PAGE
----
Sunday, August 20, 2006

Book-A-Day #34 (8/20): Star Wars: Tempest by Troy Denning

This is the third in the nine-book "Legacy of the Force" subseries, and it comes out in December. I'll say nothing about the plot, since that can only lead to heartbreak.

I will say that I've been feeling vaguely unsatisfied with Star Wars books recently, for no reason I could articulate. (Despite the fact that some of the very best books to come out of that world have come in the last few years, like Matt Stover's two excellent novels Traitor and Shatterpoint and Sean Stewart's thoughtful Yoda: Dark Rendezvous.) Reading Tempest, I think I've figured it out.

Nearly all of the Star Wars books lately have been Things Get Worse books, and I like my space opera to have happy endings.

The big "New Jedi Order" plotline? Eighteen volumes of unmitigated Things Getting Worse (and then Much Worse, and then Oy! I Can't Even Tell You How Much Worse), and finally an ending in which happiness must be found in the fact that things have briefly stopped getting worse, though they're certainly not all that good, or getting much better. Obviously, in a nineteen-volume story about the same bad guys, they have to keep winning for quite a while, but I did begin to wonder if there would ever be any possibility of joy in this fictional world ever again.

The prequel movies are all Things Get Worse stories, as they had to be, and so the books set in and around that part of the timeline were also about Things Getting Worse.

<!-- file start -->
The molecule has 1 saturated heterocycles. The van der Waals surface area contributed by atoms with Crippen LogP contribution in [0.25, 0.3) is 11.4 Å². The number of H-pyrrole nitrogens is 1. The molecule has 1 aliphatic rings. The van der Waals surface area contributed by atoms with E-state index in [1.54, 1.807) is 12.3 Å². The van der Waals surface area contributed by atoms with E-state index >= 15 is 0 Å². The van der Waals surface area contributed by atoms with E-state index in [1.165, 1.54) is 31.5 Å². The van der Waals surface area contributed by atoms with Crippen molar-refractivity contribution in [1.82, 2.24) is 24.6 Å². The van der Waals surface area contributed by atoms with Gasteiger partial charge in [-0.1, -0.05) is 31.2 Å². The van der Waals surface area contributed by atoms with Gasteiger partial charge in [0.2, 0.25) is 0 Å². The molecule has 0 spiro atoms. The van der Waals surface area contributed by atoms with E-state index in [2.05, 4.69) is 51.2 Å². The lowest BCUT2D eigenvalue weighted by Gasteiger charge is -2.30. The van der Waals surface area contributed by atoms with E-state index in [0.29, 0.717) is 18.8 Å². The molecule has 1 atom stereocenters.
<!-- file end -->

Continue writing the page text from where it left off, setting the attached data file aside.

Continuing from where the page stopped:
And the current storyline is also very much in Things Get Worse mode so far. (Though I hope there's some happiness at the end, unless the Star Wars Powers That Be are trying to induce mass suicide.)

On the other hand, the Bantam Books era was set in Things Get Better time: our heroes were mopping up the remnants of the Empire (though, according to the timeline, it took more than a decade to do so), and storylines rarely spread across more than one book. That was more to my temperament; I like happiness in my zippy space adventure.

But I'm not the target audience for Star Wars books to begin with, so nobody needs to listen to me. At least now I know what's been making me grumpy, and I'll stop expecting something that I'm not going to get when I read a Star Wars book.

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